Search found 100 matches

by Jack Riley 4f
Tue Mar 10, 2020 9:35 pm
Forum: First Order Reactions
Topic: Equilibrium constant and elementary reaction rate constants
Replies: 5
Views: 22

Re: Equilibrium constant and elementary reaction rate constants

K=(k'/k) is the relationship between equilibrium constant and rate constants
by Jack Riley 4f
Tue Mar 10, 2020 9:34 pm
Forum: Non-Equilibrium Conditions & The Reaction Quotient
Topic: Chemical Equilibrium biological examples
Replies: 2
Views: 52

Re: Chemical Equilibrium biological examples

An example is a neuron and its action potential. It is at equilibrium, but when it receives a signal, Na+ ions rush in causing it to veer from equilibrium until the K+ ions rush out, returning it to equilibrium.
by Jack Riley 4f
Tue Mar 10, 2020 9:32 pm
Forum: *Enzyme Kinetics
Topic: Poison a Catalyst
Replies: 3
Views: 44

Re: Poison a Catalyst

It may matter conceptually, but I doubt quantitatively. Poisoning a catalyst is to cause it to lose its function.
by Jack Riley 4f
Tue Mar 10, 2020 9:31 pm
Forum: *Enzyme Kinetics
Topic: Collision model
Replies: 2
Views: 33

Re: Collision model

It helps us determine which collisions occur with enough energy to overcome the activation energy. This helps us determine A in the Arrhenius equation
by Jack Riley 4f
Tue Mar 10, 2020 9:30 pm
Forum: Phase Changes & Related Calculations
Topic: Heating Curve
Replies: 2
Views: 79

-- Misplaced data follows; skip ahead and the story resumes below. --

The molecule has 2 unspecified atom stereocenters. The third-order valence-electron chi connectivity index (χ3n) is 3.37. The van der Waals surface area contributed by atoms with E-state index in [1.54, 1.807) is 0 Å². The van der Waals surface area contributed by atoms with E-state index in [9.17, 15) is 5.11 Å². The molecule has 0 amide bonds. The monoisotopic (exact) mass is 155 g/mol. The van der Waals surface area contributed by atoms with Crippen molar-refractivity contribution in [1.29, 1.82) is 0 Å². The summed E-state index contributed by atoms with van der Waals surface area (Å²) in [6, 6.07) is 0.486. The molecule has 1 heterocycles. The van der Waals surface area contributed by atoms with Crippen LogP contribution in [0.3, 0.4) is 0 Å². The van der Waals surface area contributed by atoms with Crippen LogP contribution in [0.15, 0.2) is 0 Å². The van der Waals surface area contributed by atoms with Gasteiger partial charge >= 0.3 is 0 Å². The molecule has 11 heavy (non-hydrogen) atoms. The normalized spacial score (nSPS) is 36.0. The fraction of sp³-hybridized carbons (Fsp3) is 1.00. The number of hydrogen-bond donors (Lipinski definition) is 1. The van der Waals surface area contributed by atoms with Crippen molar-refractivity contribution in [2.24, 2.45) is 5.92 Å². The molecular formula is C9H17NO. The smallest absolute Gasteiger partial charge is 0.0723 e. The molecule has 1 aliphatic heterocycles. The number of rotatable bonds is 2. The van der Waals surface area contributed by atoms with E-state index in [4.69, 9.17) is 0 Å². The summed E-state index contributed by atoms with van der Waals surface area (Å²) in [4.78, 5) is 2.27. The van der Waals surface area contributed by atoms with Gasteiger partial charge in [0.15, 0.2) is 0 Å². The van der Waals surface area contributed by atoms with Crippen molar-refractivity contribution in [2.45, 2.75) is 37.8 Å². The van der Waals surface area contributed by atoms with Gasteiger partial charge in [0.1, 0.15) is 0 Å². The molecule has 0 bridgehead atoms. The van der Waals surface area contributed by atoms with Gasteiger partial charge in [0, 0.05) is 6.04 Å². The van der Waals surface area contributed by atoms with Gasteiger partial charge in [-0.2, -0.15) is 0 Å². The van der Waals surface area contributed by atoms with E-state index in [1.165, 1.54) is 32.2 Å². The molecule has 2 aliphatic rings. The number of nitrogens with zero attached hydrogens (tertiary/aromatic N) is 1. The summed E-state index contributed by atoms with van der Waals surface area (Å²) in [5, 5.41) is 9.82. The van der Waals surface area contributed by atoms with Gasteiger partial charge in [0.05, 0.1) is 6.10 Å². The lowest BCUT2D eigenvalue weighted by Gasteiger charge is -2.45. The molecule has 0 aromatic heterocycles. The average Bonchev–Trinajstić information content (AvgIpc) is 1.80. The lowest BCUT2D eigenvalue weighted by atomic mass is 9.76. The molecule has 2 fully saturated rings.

Re: Heating Curve

probably not. the calculations should be sufficient
by Jack Riley 4f
Mon Mar 02, 2020 6:10 pm
Forum: General Rate Laws
Topic: Order
Replies: 5
Views: 61

Re: Order

you look at the graph and compare it with the 3 possible orders to determine which one best fits the graph shown
by Jack Riley 4f
Mon Mar 02, 2020 6:07 pm
Forum: Kinetics vs. Thermodynamics Controlling a Reaction
Topic: instantaneous rate
Replies: 16
Views: 117

Re: instantaneous rate

It is more precise for that specific moment in time
by Jack Riley 4f
Mon Mar 02, 2020 6:07 pm
Forum: Galvanic/Voltaic Cells, Calculating Standard Cell Potentials, Cell Diagrams
Topic: Cell Diagram for 6L.5(b)
Replies: 2
Views: 15

Re: Cell Diagram for 6L.5(b)

the TA's have said that the book writes it in different format sometimes but that we should stick to what we were taught in lecture and we'll be ok
by Jack Riley 4f
Mon Mar 02, 2020 6:06 pm
Forum: Balancing Redox Reactions
Topic: Electrochemical series.
Replies: 4
Views: 40

Re: Electrochemical series.

It is a list of reduction half reactions
by Jack Riley 4f
Mon Feb 24, 2020 12:04 pm
Forum: Galvanic/Voltaic Cells, Calculating Standard Cell Potentials, Cell Diagrams
Topic: Platinum
Replies: 5
Views: 56

Re: Platinum

It's a common electrode because it is inert and doesn't interfere with the redox reaction
by Jack Riley 4f
Mon Feb 24, 2020 12:04 pm
Forum: Galvanic/Voltaic Cells, Calculating Standard Cell Potentials, Cell Diagrams
Topic: Salt bridge
Replies: 6
Views: 50

Re: Salt bridge

It keeps the 2 solutions neutral so electrons can continue transferring
by Jack Riley 4f
Mon Feb 24, 2020 12:03 pm
Forum: Balancing Redox Reactions
Topic: Oxidizing/Reducing Agent
Replies: 8
Views: 57